In the end, Don’t Laugh at My Romance is a bit of a disappointment. After a promising start, it simply sputters out. It does not know where to go or how to end. It also suffers as a result of Iguchi’s over-reliance on long shots of inconsequential moments or long scenes with little payoff. In one such scene, we see En eating small treats at an art show. She eats and eats and eats, and then the scene ends without much being conveyed other than that she was hungry. During such moments, my eyes began to close, and by the end of the film, I had reached a level of exhaustion rare to me after completing a film. I couldn’t even find the energy to jot down more than a few general impressions of the film, yet the ones I did write were telling: good premise, no resolution, seems unclear what it wants to be or say, and ending too convenient. Perhaps that says it all. (on DVD in Region 3)

2 and a half stars

*Don’t Laugh at My Romance is in Japanese with English subtitles.            

Friday, March 30, 2018

Review - Number 17

March 30, 2018

Number 17 – UK, 1932

The less you think about Number 17 after watching it, the more you’ll enjoy it. I say this from experience, for in the first thirty minutes post-viewing, the film began to fall apart. Inconsistencies in the plot became crystal clear, character motivations became opaque, and what had seemed like plausible revelations began to look like anything but. In fact, had I not thought about the film so much afterwards, I might have given it three stars. Now I’m not so sure.

For example, consider the film’s opening scene. A ferocious wind is revealed to have blown a man’s hat off. We witness the hat make its way down the street and then take an abrupt turn into the walkway of a supposedly empty house. The owner of the hat enters the picture, quickly retrieves said hat, and then notices some unusual shadowy movements in the house. Now if this character is just one of your average Joes, it would make sense for him to alert the police right away. However, many of Hitchcock’s protagonists have a peculiar quirk: They insist on doing investigations themselves, and this one is no exception.

Soon he’s asking questions of a “humorous” tramp who calls himself Ben (Leon M. Lion) while trying to figure out what happened to a supposedly dead man lying at the top of a circular flight of stairs. I say supposedly because none of the characters sees fit to check him for a pulse and a few minutes later – cue the dah dah dah – he’s gone, without having made so much as a squeak as he exited. Soon other characters start arriving. One falls through the roof, while some appear at the door with a card that reads Number 17 and ask to be given a tour of the house, despite it being rather late in the evening. The question our hero must solve is this: Just what is so special about Room Number 17?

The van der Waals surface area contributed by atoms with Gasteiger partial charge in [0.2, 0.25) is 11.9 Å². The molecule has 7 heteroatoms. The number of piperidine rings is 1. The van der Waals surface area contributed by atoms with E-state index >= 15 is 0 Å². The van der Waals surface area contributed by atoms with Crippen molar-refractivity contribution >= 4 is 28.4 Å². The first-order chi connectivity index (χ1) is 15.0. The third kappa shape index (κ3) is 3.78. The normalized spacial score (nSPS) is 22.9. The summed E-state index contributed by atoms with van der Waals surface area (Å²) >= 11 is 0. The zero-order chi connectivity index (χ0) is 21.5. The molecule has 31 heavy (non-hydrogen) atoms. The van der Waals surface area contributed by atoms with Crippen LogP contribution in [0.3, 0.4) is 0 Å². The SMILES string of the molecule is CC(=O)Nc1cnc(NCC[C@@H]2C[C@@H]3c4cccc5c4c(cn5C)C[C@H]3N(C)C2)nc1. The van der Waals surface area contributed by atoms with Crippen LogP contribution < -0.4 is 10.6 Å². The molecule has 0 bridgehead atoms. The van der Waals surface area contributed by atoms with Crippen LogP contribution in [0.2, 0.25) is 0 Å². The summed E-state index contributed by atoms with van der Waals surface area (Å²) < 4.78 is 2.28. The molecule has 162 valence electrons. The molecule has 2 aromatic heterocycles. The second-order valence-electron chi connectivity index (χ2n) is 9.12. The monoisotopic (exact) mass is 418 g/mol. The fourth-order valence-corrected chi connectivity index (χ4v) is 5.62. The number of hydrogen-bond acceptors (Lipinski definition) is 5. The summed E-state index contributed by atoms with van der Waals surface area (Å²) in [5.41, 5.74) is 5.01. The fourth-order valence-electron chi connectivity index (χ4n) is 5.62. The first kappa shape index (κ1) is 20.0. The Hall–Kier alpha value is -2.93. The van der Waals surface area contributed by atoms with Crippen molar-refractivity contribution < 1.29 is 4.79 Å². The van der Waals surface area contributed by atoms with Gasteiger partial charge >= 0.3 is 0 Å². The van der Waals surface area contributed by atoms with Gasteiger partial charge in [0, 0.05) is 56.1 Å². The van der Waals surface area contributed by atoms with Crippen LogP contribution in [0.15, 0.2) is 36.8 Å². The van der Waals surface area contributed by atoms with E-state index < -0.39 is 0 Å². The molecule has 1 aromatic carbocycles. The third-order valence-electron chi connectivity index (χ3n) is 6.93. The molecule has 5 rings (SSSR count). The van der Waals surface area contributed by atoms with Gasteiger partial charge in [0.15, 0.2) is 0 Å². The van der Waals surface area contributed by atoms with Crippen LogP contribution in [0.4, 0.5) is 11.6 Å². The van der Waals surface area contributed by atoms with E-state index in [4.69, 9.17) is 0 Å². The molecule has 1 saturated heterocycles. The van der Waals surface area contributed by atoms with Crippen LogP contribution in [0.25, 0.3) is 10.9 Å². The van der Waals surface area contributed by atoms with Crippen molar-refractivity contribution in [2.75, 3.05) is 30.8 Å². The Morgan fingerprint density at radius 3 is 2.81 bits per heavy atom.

I have other questions, though. In no particular order, here they are: Just why did the supposedly dead man enter the apartment, and why doesn’t he warn our heroes about the assailant that must have hit him over the head? Exactly where did he disappear to, and why is his daughter sneaking across the tops of apartments looking for him if he is someone who would get a note like the one he got earlier in the evening? If the third criminal isn’t who he says he is and our hero is, just why does the first one hang around long enough to get arrested and the other take a city bus hostage?  If the criminals know each other beforehand, why don’t they know the identity of the mastermind, and if they don’t know each other, how did they pull off the crime? Since when does a hand stop a bullet, and while I’m on the subject of unconvincing events, how exactly does a bus catch up to an out-of-control speeding train? Believe it or not, I could go on.

And that’s precisely the problem with Number 17. It crumbles under even the tiniest bit of scrutiny, and this renders the film a narrative mess in my mind. I’m still not sure who knew what when or why particular characters made the choices they did. Add to this the annoying distraction caused by Hitchcoch’s insistence on using Ben as comic relief when the character is more annoying than funny, and you’ve got a film that tries hard to be everything – a mystery, a comedy, a romance, an action film replete with the requisite chase scenes. You name it, it’s probably got a little of it in it. Sadly, what it’s lacking is logic.